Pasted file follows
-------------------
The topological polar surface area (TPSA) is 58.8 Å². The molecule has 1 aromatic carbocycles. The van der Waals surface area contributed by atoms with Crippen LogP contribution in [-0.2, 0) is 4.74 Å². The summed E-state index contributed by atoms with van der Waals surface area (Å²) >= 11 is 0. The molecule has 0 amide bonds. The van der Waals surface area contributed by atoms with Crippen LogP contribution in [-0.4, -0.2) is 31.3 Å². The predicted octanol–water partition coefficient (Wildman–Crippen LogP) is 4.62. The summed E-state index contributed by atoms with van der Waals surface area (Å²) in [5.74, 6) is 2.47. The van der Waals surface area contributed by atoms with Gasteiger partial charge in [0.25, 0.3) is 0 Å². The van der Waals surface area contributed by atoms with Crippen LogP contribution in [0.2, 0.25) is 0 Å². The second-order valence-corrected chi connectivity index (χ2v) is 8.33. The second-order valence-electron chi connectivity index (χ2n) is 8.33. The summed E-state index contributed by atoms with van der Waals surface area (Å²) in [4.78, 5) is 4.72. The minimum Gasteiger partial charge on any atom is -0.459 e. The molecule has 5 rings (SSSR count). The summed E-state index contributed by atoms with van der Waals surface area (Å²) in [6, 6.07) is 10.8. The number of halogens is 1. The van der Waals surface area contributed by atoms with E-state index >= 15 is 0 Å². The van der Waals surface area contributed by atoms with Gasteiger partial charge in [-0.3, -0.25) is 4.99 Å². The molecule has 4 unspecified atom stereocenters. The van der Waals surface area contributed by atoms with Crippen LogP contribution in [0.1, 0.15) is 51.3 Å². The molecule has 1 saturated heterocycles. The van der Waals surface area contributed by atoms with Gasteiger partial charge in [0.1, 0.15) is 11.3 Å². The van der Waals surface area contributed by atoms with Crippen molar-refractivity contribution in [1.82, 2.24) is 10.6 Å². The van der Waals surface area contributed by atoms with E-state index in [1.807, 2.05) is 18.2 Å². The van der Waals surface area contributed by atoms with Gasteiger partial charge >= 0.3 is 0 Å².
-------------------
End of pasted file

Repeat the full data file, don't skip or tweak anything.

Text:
The topological polar surface area (TPSA) is 58.8 Å². The molecule has 1 aromatic carbocycles. The van der Waals surface area contributed by atoms with Crippen LogP contribution in [-0.2, 0) is 4.74 Å². The summed E-state index contributed by atoms with van der Waals surface area (Å²) >= 11 is 0. The molecule has 0 amide bonds. The van der Waals surface area contributed by atoms with Crippen LogP contribution in [-0.4, -0.2) is 31.3 Å². The predicted octanol–water partition coefficient (Wildman–Crippen LogP) is 4.62. The summed E-state index contributed by atoms with van der Waals surface area (Å²) in [5.74, 6) is 2.47. The van der Waals surface area contributed by atoms with Gasteiger partial charge in [0.25, 0.3) is 0 Å². The van der Waals surface area contributed by atoms with Crippen LogP contribution in [0.2, 0.25) is 0 Å². The second-order valence-corrected chi connectivity index (χ2v) is 8.33. The second-order valence-electron chi connectivity index (χ2n) is 8.33. The summed E-state index contributed by atoms with van der Waals surface area (Å²) in [4.78, 5) is 4.72. The minimum Gasteiger partial charge on any atom is -0.459 e. The molecule has 5 rings (SSSR count). The summed E-state index contributed by atoms with van der Waals surface area (Å²) in [6, 6.07) is 10.8. The number of halogens is 1. The van der Waals surface area contributed by atoms with E-state index >= 15 is 0 Å². The van der Waals surface area contributed by atoms with Gasteiger partial charge in [-0.3, -0.25) is 4.99 Å². The molecule has 4 unspecified atom stereocenters. The van der Waals surface area contributed by atoms with Crippen LogP contribution in [0.1, 0.15) is 51.3 Å². The molecule has 1 saturated heterocycles. The van der Waals surface area contributed by atoms with Gasteiger partial charge in [0.1, 0.15) is 11.3 Å². The van der Waals surface area contributed by atoms with Crippen molar-refractivity contribution in [1.82, 2.24) is 10.6 Å². The van der Waals surface area contributed by atoms with E-state index in [1.807, 2.05) is 18.2 Å². The van der Waals surface area contributed by atoms with Gasteiger partial charge >= 0.3 is 0 Å².